In an earlier post, I wrote about the decision-making process that our clients go through in determining whether to file a bankruptcy case. The last post dealt in large part with the advisability of thinking through the financial problems carefully, and involving friends and relatives to get a sense of whether these supporters think the bankruptcy option is a good one. At the end of the post I wrote that seeing an attorney is essential to good decision-making regarding the wisdom of filing a bankruptcy case.
In this post I want to look at the factors that I consider when potential clients come in to see me at Kain & Scott and ask if filing a bankruptcy case is a good idea for them. There are several things I look at, some are related; some are not. Here’s a sample:
What is the worst thing that a creditor can do to you if you can’t pay your bills?
Some clients come to see me with serious debt problems but without a lot of assets or income. For these clients, there may not be much a creditor can do to collect against them - there aren’t wages to garnish, and/or there isn’t any non-exempt property to seize. Clients in this situation don’t have a lot at risk if they choose to not file a bankruptcy case. That certainly doesn’t mean that the low-asset, low-income client shouldn’t file a bankruptcy case (more on that later); it simply means that there’s not a lot of urgency in filing a case immediately.
On the other hand, the client who has a healthy income, and who owns real estate and vehicles, and has some recreational vehicles is a much more inviting target for creditors seeking collection. In most cases, the vulnerable spot for a client is the paycheck. In Minnesota, judgment creditors can garnish up to 25% of a net paycheck, or anything over 40 times the hourly minimum wage, per week, whichever is less. Clients in this situation appreciate the financial damage that would be done to their family if a wage garnishment goes through. We tell clients that the garnishment will stop upon the filing of a bankruptcy case. For them, the immediacy of the problem makes filing a bankruptcy case sooner, rather than later, advisable.
Are you financing your debt?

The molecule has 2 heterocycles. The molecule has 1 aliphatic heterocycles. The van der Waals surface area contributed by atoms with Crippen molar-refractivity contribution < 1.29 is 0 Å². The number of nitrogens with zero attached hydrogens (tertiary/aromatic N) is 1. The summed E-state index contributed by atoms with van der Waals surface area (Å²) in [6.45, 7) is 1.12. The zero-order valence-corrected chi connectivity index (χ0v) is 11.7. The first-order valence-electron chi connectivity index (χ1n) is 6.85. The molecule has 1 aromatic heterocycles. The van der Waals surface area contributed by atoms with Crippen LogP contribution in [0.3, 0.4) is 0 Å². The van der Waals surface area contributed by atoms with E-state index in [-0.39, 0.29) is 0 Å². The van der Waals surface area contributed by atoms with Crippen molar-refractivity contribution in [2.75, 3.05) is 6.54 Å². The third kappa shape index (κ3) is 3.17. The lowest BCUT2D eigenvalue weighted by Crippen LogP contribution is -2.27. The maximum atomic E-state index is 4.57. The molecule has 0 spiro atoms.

A telltale sign of financial trouble is the client who is transferring balances to take advantage of low-interest or no-interest introductory terms to reduce their monthly payments. Another sign is the client who is paying monthly credit card bills with credit card advances from other cards. Or the client who is borrowing against home equity or retirement accounts in order to keep his financial head above water. In all these cases, clients are not paying down debt. They are managing debt, often with the use of more credit. Their debt is being serviced through financing. Once people are on this credit hamster wheel, it’s difficult to get off without some decisive action, such as filing a bankruptcy case. The regular financing of debt is a situation that frequently calls for a bankruptcy to straighten out.
Are you using credit cards to pay for necessities?
Another sign that a bankruptcy case might be appropriate is for the client who is using credit cards to pay for gas and groceries - the day-to-day necessary expenses that we all have. People in this situation are usually doing this due to a drop in income, or a spike in expenses. If the use of credit to manage the purchase of necessities is short-lived, then it’s possible that a bankruptcy filing is financial overkill. But if the use of credit cards to put food on the table or fuel in the gas tank has become standard operating procedure, it’s very possible that a bankruptcy filing is appropriate to break that cycle.
In my next post, I’ll continue going through the factors I consider in advising clients about whether to file.